Associate Professor of Neural Science
Cerebral cortex contains a mosaic of brain areas that are connected to form distributed networks. In frontal and parietal cortex, these networks are specialized for movements such as saccadic eye movements and reaches. Before each movement we decide to make, these areas contain specific patterns of neural activity which can be used to predict what we will do. My research investigates the dynamics of neuronal activity to understand how brain areas interact during decision-making and tries to “decode” neuronal activity to predict our choices.In addition to recordings of neuronal action potentials, the analysis of local field potential (LFP) activity is an important tool in our investigations. LFP activity is believed to reflect local synaptic activity in a population of cells near the recording electrode. In earlier work, we have shown that oscillations in the LFP predict the direction of a movement and that these oscillations are coherent with the action potentials of single cells. More recently, we have also shown the activity of single cells is correlated with LFP activity across frontal and parietal cortex during decision making. This suggests a decision circuit may be activated between these areas.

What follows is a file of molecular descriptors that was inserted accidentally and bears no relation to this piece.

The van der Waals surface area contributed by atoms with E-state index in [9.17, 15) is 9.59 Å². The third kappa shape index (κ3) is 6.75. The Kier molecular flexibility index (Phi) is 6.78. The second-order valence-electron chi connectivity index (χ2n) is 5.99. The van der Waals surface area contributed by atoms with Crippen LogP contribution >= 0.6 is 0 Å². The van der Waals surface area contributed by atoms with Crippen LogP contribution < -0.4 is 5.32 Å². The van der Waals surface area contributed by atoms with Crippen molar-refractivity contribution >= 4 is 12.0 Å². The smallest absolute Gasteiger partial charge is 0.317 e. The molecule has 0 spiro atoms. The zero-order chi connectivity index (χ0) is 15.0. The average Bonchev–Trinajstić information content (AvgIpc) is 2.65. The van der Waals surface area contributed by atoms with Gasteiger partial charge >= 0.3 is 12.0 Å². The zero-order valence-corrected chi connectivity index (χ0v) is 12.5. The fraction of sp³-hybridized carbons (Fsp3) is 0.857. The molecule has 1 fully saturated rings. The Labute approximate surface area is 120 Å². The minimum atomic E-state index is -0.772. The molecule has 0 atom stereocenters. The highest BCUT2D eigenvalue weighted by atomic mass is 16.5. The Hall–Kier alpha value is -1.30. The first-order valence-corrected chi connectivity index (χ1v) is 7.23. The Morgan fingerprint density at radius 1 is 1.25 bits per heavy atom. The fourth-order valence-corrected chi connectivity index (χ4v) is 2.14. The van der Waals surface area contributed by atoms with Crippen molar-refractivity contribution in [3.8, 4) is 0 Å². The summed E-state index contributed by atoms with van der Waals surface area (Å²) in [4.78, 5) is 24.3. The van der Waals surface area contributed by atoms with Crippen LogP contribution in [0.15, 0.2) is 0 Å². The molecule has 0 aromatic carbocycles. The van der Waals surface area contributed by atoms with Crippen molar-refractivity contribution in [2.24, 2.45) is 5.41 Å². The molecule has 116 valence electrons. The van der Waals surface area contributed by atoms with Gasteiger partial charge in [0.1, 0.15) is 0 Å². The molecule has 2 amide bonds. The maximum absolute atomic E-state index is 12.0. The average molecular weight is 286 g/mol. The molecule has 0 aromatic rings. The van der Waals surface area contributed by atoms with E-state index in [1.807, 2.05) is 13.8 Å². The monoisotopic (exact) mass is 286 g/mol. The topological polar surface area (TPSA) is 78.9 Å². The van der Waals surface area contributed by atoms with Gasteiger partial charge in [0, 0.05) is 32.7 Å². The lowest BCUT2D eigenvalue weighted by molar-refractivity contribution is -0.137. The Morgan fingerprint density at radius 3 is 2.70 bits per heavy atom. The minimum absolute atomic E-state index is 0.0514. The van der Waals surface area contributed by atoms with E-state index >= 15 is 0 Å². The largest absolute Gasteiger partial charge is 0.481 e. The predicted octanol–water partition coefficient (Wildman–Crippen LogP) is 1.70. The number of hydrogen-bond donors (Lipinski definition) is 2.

Currently, one line of research in the lab examines the neural mechanisms underlying the variability in our movement choices. Another line of research examines decision making for coordinated arm and eye movements. Overall, our goals are to determine how activity across different brain areas reflects movement planning and decision making.